Steve Benbow, homes wanted for bees
This is Steve Benbow, the urban beekeeper and he needs homes for his bees. No doubt you’ve heard of the drastic decline in the bee population and I am sure you are also aware that our very existence depends on bees to pollinate the plants that grow our food. Steve explained to me that GM crops and pesticide spraying are making life difficult for bees in our countryside, so he is trying to find locations for one hundred beehives in London by next Summer. The city is the future for bees, he says.
If you have a garden, or a yard, or a rooftop, or any secure exterior space measuring five square metres that could offer a home to five hives, Steve wants to hear from you. He would require access once a week during the Summer to tend the hives and pay rent to you in jars of delicious honey. Be assured, his bees are carniolans - a gentle species that will not cause a hazard.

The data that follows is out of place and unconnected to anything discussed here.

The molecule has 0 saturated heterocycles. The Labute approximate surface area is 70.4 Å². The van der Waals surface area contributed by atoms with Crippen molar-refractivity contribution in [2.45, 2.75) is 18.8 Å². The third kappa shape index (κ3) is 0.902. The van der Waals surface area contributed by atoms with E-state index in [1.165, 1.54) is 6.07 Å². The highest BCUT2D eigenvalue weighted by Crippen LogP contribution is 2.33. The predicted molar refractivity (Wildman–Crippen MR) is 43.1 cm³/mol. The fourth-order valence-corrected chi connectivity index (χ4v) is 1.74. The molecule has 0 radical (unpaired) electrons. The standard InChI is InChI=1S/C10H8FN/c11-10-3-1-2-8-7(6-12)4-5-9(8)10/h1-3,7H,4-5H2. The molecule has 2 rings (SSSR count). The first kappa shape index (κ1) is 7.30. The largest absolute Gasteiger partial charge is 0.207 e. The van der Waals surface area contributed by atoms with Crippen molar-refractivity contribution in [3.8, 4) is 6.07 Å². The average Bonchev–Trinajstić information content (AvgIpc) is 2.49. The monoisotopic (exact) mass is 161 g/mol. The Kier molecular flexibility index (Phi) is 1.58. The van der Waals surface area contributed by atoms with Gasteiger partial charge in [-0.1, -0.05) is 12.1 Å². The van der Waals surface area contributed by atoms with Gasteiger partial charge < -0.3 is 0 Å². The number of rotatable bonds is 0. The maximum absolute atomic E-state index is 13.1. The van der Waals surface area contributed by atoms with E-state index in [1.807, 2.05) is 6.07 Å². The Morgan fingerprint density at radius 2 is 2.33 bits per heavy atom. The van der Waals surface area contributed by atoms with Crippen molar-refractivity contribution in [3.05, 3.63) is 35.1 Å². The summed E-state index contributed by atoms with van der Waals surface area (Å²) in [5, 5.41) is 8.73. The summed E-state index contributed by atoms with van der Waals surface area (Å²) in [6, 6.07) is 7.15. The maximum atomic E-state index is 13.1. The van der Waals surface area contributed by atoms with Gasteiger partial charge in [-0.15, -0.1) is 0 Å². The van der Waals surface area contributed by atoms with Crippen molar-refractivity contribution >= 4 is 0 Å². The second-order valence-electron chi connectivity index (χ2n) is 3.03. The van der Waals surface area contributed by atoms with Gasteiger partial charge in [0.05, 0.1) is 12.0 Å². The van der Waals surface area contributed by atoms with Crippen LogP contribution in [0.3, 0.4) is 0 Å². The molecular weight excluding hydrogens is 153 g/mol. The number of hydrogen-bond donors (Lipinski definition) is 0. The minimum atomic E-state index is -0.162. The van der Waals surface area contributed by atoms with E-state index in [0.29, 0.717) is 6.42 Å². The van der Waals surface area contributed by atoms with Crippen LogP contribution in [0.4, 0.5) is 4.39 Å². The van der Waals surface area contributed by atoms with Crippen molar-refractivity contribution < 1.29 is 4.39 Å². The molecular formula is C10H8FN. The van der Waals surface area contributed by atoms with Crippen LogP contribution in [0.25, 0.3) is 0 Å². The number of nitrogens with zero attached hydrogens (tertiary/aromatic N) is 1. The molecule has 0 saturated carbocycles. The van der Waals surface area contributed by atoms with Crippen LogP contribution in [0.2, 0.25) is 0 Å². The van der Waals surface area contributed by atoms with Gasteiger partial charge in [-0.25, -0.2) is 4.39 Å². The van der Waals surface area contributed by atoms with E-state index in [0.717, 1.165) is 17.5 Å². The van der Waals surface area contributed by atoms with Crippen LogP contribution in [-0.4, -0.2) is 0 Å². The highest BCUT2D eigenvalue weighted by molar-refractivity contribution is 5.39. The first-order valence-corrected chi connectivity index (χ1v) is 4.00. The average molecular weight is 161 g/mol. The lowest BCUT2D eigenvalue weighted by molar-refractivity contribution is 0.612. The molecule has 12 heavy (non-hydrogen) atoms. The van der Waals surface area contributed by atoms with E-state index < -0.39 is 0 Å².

I invited Steve over to Spitalfields last Sunday to take a look at my garden in the hope it might be suitable for beehives, but unfortunately he says there is not enough sunlight. So I am hoping that there are some other people in the neighbourhood that can help out instead.
Steve has been producing London honey for years and he says the vegetation and green spaces here make it ideal for bees. Some readers may remember him selling his honey in the Spitalfields Market in the past. Steve runs the London Honey Company and currently has hives placed on the roof of Fortnum & Mason (to whom he is the official beekeeper), at the Barnes Wetland Centre, on a roof in Tooley St and on barges by Tower Bridge. London honey is prized for its complexity of taste and honey from each borough is inflected with different qualities, Piccadilly honey has a hint of lime while Tower Bridge honey has a whiff of toffee. I want Steve to place hives here in the neighbourhood so I can discover the unique flavour of Spitalfields honey.
If you can help by providing a home for Steve’s bees please email firstname.lastname@example.org